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2018 Primary Election: House races will have party showdowns in the fall

U.S. Rep. Dana Rohrabacher shakes hands with supporters at his election night party in Costa Mesa, Calif. on Tuesday, June 5, 2018.
U.S. Rep. Dana Rohrabacher shakes hands with supporters at his election night party in Costa Mesa, Calif. on Tuesday, June 5, 2018.
Annie Lesser for KPCC
U.S. Rep. Dana Rohrabacher shakes hands with supporters at his election night party in Costa Mesa, Calif. on Tuesday, June 5, 2018.
State Sen. Kevin de León speaks at a party at Exchange LA in Los Angeles, California, on Tuesday, June 5, 2018.
Susanica Tam for KPCC


Voters in California's key congressional districts, who could help or hurt Democrats' effort this year to regain control of the U.S. House, delivered a muddled message to President Trump in yesterday's primary election.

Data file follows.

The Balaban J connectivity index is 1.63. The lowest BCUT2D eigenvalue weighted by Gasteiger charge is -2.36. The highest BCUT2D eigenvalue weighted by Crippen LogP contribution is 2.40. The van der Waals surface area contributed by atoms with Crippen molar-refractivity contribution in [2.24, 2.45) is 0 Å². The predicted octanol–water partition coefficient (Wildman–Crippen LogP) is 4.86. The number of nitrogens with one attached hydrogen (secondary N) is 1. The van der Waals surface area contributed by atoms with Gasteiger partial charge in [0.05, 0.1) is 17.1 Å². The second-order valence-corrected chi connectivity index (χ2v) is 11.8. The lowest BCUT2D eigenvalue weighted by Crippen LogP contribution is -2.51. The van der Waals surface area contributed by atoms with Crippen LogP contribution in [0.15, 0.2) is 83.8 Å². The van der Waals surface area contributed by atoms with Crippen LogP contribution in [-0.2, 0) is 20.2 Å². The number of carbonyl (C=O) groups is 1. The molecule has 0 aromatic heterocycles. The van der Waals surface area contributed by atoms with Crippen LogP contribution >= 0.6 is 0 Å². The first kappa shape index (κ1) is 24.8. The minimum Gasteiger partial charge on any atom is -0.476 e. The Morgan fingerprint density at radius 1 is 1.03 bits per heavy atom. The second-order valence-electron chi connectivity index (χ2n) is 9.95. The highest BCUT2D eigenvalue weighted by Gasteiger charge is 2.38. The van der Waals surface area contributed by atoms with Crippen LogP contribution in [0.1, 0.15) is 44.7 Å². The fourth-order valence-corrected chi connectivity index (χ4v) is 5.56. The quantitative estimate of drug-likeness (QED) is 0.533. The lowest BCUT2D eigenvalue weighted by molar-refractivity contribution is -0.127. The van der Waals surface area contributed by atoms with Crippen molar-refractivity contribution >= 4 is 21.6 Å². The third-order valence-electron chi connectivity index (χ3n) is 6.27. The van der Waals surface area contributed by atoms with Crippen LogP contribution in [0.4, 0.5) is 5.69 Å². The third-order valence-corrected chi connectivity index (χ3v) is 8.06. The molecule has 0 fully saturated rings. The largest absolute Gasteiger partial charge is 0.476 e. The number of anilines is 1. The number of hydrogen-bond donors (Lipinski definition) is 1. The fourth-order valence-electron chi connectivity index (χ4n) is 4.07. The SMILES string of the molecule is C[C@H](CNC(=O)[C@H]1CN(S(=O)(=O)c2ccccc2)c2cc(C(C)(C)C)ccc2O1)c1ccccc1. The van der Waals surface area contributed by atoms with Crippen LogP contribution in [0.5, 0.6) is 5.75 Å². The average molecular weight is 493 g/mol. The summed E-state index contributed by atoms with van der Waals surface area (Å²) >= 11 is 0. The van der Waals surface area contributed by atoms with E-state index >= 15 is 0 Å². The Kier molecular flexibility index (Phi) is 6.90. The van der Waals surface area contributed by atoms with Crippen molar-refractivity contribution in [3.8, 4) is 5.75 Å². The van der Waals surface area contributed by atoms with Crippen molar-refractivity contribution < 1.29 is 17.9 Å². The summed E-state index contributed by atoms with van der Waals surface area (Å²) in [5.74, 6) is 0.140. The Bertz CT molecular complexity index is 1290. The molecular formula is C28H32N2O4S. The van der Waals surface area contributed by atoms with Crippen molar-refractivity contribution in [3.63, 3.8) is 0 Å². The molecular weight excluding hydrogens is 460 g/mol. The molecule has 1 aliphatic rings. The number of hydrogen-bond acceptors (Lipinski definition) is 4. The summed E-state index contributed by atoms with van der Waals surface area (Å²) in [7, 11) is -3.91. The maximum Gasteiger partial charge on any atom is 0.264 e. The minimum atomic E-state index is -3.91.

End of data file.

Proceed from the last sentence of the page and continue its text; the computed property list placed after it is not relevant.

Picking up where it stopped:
In their first chance to issue a clear statement following Trump's 2016 election, voters pushed two pro-Trump incumbents into the general election along with an increasingly tough critic of the president, Democrat Senate incumbent Dianne Feinstein.

Final results could take days, possibly weeks, to tally as ballots continue to be counted across the state. But unofficial returns Wednesday showed Republicans remain a factor in deep-blue California despite their dwindling numbers, advancing candidates into the November runoff to battle another day.